“The right thing to do for NATO”

This focus on great power competition, coupled with the varying levels of disenchantment with missions that don’t end cleanly, means that the appetite for launching military operations again anytime soon will differ across the alliance.

It starts with the question of whether NATO members consider Afghanistan a success. “Was it worth all the effort, the blood? Most people would likely answer ‘not really,’” Dr. Kaim says. Militarily, an alliance with impressive weapons uprooted Al Qaeda but did not defeat the Taliban, which, though an effective guerrilla force, was never a highly sophisticated threat. On the nation-building front, “You spent an incredible amount of money to achieve remarkably little,” Dr. Cordesman says.

Yet the definition of success itself reflects the different strategic cultures within NATO. While America is deeply uncomfortable with the notion of not winning, for many NATO allies, analysts say, it was enough to show solidarity, to be present, and to make a contribution.

More broadly, Afghanistan was seen as “the price to pay, and the right thing to do for NATO in return for the reassurance those countries get from the alliance on the bigger existential threats they face,” Dr. Lesser says. “The fact that they’ve been present in Afghanistan is simply part of the insurance policy, and you have to pay these premiums over time.”

And even as most members came out of their Afghan experience “more cautious about exporting democracy,” the 2030 report acknowledges, it also argues that it’s nonetheless “vital” that NATO doesn’t allow democratic “erosion.”

The causes and costs of corruption

For this to happen, NATO must take some key lessons of Afghanistan, including the corrosive effects of corruption – and the ways in which the U.S. and its NATO allies may inadvertently encourage it, says retired Col. John Agoglia, former director of both the U.S. Army’s Peacekeeping and Stability Operations Institute and the Counterinsurgency Training Center-Afghanistan, both in Kabul.

The billions of free-flowing Western dollars that flooded into Afghanistan after the invasion made graft and fraud easy and commonplace. “We need to understand how we put money into an environment – who we’re giving it to, what are the oversight mechanisms? What could be the second and third order impacts?”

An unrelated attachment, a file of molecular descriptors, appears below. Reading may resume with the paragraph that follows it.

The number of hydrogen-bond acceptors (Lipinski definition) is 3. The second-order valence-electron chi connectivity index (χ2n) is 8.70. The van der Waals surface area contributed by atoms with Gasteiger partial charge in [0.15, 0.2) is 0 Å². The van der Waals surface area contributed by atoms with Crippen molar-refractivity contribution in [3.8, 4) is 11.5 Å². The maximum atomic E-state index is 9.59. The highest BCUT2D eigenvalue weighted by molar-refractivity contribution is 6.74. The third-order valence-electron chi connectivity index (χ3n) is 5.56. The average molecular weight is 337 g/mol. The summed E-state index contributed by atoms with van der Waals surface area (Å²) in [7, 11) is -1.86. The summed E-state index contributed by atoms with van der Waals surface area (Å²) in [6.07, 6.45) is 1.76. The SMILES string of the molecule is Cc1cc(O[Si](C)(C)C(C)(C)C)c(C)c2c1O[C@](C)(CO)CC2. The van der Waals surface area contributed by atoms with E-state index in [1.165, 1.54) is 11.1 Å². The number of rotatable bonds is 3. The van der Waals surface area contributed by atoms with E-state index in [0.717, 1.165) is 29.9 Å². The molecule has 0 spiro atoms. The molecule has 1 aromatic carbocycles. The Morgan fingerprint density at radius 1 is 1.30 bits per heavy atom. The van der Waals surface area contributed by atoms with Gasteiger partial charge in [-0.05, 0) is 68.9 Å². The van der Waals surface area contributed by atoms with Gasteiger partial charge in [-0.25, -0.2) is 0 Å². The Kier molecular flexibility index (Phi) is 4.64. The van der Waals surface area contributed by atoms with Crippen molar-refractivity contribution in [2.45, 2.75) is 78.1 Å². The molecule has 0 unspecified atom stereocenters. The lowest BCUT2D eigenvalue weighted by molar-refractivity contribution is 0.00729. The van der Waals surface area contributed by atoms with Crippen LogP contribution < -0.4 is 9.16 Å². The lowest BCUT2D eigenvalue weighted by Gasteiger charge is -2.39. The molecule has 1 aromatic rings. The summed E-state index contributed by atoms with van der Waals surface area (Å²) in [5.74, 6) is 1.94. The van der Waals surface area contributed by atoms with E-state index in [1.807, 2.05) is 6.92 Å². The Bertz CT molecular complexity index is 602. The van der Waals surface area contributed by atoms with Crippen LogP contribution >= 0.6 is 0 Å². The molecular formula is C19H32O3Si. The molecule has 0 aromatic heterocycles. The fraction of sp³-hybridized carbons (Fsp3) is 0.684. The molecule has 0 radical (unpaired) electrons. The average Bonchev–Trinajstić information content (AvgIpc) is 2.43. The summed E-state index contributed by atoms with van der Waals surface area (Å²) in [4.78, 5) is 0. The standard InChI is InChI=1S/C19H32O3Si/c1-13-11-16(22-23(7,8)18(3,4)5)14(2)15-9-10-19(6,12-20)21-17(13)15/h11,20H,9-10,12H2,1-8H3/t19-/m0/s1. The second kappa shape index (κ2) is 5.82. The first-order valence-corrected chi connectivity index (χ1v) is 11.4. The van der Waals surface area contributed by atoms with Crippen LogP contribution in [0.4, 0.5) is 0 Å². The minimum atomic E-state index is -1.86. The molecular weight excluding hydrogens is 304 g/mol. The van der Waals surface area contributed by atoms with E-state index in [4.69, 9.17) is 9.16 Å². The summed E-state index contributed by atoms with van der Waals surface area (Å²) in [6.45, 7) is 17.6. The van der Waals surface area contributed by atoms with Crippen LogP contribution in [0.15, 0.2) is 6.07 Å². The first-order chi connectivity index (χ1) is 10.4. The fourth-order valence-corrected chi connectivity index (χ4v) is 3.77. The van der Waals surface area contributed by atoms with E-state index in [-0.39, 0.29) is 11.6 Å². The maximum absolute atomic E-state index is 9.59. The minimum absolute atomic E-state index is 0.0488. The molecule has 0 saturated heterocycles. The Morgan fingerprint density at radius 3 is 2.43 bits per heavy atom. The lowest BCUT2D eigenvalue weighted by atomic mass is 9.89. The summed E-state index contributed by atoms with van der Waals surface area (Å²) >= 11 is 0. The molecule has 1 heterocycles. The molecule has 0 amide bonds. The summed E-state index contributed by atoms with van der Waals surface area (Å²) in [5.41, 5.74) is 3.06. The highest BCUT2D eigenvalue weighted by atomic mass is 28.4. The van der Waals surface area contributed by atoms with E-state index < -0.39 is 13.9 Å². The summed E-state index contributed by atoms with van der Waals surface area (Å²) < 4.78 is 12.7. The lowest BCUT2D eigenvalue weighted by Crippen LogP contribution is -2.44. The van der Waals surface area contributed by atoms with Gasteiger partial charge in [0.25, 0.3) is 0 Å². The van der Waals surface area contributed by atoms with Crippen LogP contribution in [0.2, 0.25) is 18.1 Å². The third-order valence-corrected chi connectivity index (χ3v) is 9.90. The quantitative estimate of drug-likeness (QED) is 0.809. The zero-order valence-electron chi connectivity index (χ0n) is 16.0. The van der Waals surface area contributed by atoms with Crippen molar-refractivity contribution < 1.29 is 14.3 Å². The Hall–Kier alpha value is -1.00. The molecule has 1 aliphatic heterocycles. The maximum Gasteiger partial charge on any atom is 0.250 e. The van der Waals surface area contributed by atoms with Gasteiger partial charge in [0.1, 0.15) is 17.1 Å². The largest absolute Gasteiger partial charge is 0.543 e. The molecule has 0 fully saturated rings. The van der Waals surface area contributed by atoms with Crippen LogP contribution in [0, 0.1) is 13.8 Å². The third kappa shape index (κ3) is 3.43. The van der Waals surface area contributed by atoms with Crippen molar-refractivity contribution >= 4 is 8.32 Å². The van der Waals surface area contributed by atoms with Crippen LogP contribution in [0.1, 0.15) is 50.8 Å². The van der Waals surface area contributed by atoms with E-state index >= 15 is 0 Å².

Corruption "undermined the legitimacy of the Afghan government, reduced its effectiveness, and created a source of resentment for its own population," which in turn drove Taliban recruitment and made it "much more difficult" for NATO to achieve its key mission goals, "from security to effective governance," Karolina MacLachlan, policy officer at Transparency International in London, wrote in NATO Review.

At the same time, in bolstering some former Soviet republics to help resist Russian democratic undercutting and influence, as in Afghanistan, “we may have to deal with some people who have blood on their hands, some who are corrupt, some who are trying to reform,” Colonel Agoglia says. “We’ve learned a lot about understanding the limits of power, how to shape it as best you can, and how to take what you can get – and it’s not always going to look pretty.”

“I get the great power competition, but it’s won and lost in the trenches doing these things – so that if you actually do have to go into combat,” he adds, “you own the day.”

Pandemic education: How Jordan’s tech platform bridges divisions

Here’s another story about how a creative response to the pandemic – in this case, remote learning – may help bridge the divide between haves and have-nots. Could Jordan be a model for other countries?

David
Taylor Luck
From her family's living room, Sama Abu Omar follows along with a virtual lesson on Jordan's distance learning platform Darsak using her brother's computer. She also uses a tablet to help her complete a related worksheet in Amman on Nov. 3, 2020.

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Last March, Jordan switched to distance learning for its 2.5 million K-12 students, using an online learning program developed by a local tech company. Its platform is the most extensive in the Arab world, where many countries have relied on televised lessons during the pandemic. 

Since schools remain shut in Jordan, educators are expanding distance learning for the long haul, adding new features that include a chat interface. The platform allows smartphone users to log on without paying for data. It’s been supplemented by activity books and printed coursework distributed weekly at schools.

Jordan also airs daily lessons on local television channels that are taught by prominent teachers who most students would not otherwise encounter. This has had a leveling effect in an education system that spans deep divisions between urban and rural, and public and private. Some educators are hopeful that this outreach to less-advantaged students can continue post-pandemic. 

“There is no way I would have access to these teachers in my life,” says Yazid, a teenager who credits one of these teachers’ televised lessons for helping him to finally crack the physics section in his university placement exam. 

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4. Pandemic education: How Jordan’s tech platform bridges divisions

Sama Abu Omar knows the drill.

At 8:00 a.m. sharp, the 13-year-old settles into the desk pushed against one wall in her family’s cramped living room which is plastered with her colored motivational notecards. She puts on her headphones, fires up her newly-purchased Chinese-made tablet and begins scribbling notes while watching a video lecture.